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Even political nerds will be glad when the Brexit debate dies down…. in about five years. Far from calming down the debate has been renewed by the election debacle and the question of how we leave has remerged. Now all the talk is of a “soft Brexit” being put back on the table. Hard Brexit, soft Brexit, clean Brexit, a la carte Brexit, crème brûlée Brexit, al dente Brexit, when will it end? Do we go soft or hard? Should we stay in the Single Market? Should we stay in the Customs Union? What about joining the EEA? Questions, questions, questions. Dear Reaction reader, allow me to explain.
What is a “hard Brexit?”
The “hard Brexit” scenario has, I believe, changed meaning over time and can be hard to pin down as different people have their own definitions. It used to mean leaving with no deal at all. The meaning has seemingly now settled on a situation in which we leave the Single Market and the Customs Union, thereby seceding from the entire EU apparatus and replacing them with new, bespoke arrangements e.g. A comprehensive Free Trade Agreement.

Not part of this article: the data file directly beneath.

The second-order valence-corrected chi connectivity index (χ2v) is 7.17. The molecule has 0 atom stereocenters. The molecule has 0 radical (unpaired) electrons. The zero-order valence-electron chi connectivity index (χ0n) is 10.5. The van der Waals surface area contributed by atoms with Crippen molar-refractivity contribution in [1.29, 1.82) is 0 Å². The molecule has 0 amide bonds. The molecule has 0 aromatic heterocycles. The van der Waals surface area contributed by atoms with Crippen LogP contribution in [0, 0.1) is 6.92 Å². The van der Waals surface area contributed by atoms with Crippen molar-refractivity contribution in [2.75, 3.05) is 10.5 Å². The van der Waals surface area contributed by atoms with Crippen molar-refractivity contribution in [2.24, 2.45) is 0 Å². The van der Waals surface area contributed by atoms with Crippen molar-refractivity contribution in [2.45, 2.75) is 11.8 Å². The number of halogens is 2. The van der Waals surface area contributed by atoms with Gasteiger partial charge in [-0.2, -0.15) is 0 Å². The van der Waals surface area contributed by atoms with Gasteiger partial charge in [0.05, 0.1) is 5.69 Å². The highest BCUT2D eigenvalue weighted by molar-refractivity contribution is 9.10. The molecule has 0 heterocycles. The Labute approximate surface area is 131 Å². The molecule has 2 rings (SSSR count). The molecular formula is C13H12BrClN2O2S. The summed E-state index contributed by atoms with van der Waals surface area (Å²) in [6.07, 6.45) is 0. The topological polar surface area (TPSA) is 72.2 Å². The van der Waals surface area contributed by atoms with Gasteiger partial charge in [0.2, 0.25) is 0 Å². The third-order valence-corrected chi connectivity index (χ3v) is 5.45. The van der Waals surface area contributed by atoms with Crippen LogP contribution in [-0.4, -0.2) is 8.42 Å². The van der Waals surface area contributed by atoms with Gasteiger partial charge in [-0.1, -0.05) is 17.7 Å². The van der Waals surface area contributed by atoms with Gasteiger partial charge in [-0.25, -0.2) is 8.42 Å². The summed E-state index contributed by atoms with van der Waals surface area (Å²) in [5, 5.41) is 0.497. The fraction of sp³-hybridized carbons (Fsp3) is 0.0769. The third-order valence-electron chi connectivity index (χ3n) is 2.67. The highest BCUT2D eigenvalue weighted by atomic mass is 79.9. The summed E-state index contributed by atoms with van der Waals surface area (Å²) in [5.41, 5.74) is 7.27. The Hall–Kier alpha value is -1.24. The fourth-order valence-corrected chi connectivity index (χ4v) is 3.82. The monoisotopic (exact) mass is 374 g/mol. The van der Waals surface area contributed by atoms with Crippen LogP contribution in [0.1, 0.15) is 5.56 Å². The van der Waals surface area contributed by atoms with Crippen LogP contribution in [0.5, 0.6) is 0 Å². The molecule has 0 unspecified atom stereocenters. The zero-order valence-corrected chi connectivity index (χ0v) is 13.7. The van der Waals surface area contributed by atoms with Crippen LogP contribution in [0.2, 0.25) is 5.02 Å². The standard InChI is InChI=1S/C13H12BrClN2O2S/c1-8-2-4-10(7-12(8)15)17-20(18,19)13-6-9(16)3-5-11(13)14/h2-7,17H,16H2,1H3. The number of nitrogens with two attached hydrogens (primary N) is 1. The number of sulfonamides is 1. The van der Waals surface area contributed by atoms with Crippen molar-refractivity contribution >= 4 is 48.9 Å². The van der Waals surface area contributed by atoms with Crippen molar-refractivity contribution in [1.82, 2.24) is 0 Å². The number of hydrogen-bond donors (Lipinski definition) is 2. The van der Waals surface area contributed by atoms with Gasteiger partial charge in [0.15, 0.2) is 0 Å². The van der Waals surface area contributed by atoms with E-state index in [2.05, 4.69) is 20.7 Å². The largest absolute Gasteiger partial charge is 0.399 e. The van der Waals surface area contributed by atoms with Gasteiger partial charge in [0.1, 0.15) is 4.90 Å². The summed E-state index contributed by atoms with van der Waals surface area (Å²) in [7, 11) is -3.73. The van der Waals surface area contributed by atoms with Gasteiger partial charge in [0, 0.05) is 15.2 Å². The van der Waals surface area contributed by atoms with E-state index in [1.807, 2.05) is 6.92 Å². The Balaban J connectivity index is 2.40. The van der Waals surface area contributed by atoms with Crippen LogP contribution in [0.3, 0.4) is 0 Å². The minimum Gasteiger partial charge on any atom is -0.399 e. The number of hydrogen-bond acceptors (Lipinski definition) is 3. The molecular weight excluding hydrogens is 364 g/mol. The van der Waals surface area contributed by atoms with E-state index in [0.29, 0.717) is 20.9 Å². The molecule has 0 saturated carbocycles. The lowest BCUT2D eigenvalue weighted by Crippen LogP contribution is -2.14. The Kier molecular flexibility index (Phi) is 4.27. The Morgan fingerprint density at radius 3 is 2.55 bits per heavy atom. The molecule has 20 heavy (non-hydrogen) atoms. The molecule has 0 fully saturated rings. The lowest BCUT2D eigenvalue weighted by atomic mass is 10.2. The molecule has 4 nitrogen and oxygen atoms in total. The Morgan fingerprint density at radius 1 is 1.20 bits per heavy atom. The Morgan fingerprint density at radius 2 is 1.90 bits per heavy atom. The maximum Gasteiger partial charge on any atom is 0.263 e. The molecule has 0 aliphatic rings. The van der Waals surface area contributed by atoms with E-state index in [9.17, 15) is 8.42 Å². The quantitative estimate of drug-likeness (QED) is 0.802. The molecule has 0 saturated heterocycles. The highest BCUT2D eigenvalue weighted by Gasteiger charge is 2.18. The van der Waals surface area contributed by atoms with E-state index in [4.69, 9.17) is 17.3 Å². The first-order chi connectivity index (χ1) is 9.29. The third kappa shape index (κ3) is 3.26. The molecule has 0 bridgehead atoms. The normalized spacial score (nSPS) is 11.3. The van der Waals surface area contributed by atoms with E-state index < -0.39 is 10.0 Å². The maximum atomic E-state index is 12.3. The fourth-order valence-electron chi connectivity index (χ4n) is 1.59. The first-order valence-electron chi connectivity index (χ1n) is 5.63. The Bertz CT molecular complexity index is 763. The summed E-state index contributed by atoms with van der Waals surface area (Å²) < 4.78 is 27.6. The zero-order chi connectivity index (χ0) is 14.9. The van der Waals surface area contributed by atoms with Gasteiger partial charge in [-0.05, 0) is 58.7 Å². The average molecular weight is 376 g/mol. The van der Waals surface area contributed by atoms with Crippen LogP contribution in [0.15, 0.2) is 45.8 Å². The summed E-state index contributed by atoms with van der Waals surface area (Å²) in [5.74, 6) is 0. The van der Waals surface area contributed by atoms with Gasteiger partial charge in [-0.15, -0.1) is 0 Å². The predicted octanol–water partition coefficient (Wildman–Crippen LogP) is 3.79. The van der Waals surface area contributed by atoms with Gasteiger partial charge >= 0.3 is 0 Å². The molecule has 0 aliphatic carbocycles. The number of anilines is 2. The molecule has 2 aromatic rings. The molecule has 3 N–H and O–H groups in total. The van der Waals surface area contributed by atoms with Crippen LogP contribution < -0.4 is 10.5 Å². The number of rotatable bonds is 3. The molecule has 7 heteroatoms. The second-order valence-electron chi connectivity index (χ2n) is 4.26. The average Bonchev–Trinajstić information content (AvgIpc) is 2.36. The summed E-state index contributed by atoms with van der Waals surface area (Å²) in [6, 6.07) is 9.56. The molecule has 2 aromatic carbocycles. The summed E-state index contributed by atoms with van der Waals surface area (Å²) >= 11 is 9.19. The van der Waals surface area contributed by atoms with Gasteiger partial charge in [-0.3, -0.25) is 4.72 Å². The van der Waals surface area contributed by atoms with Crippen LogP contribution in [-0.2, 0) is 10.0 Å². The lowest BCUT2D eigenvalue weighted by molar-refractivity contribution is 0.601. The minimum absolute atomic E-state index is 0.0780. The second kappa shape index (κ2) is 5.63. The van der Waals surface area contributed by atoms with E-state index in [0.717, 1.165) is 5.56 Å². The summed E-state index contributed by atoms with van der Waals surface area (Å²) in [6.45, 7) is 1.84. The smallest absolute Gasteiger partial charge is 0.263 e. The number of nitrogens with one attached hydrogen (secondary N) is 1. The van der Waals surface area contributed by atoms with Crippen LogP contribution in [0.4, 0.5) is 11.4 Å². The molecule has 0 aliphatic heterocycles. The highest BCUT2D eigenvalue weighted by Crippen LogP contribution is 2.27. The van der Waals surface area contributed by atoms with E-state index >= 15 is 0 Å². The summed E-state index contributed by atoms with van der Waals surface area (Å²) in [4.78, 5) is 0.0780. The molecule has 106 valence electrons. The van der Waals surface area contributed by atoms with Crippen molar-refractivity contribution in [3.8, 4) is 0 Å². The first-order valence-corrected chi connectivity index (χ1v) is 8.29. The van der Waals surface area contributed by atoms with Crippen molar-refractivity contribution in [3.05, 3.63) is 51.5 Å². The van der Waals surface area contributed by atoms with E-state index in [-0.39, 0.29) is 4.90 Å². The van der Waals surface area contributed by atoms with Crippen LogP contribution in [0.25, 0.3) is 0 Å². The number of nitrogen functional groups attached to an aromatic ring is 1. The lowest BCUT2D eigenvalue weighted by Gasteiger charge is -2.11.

The economic risks of this scenario are higher, particularly in the short term, but it is certainly the most unequivocal reversal of economic integration and the end of political union; hence why its supporters call it a “clean Brexit”. It means, among other things, a fully independent immigration policy, no contribution to the EU budget and greater freedom to diverge from EU regulation.
What does a “no deal” scenario mean?
This refers to a situation in which we leave the negotiating table with no agreement at all and revert to the default rules of the World Trade Organisation. It is often said that the EU trades under these terms with many countries, such as China and the USA; this is false. There are a wide range of Treaties, both bilateral and multilateral, that govern trade between the EU and China and the EU and the USA. The EU does not in-fact trade with any major economy in the world under WTO rules alone…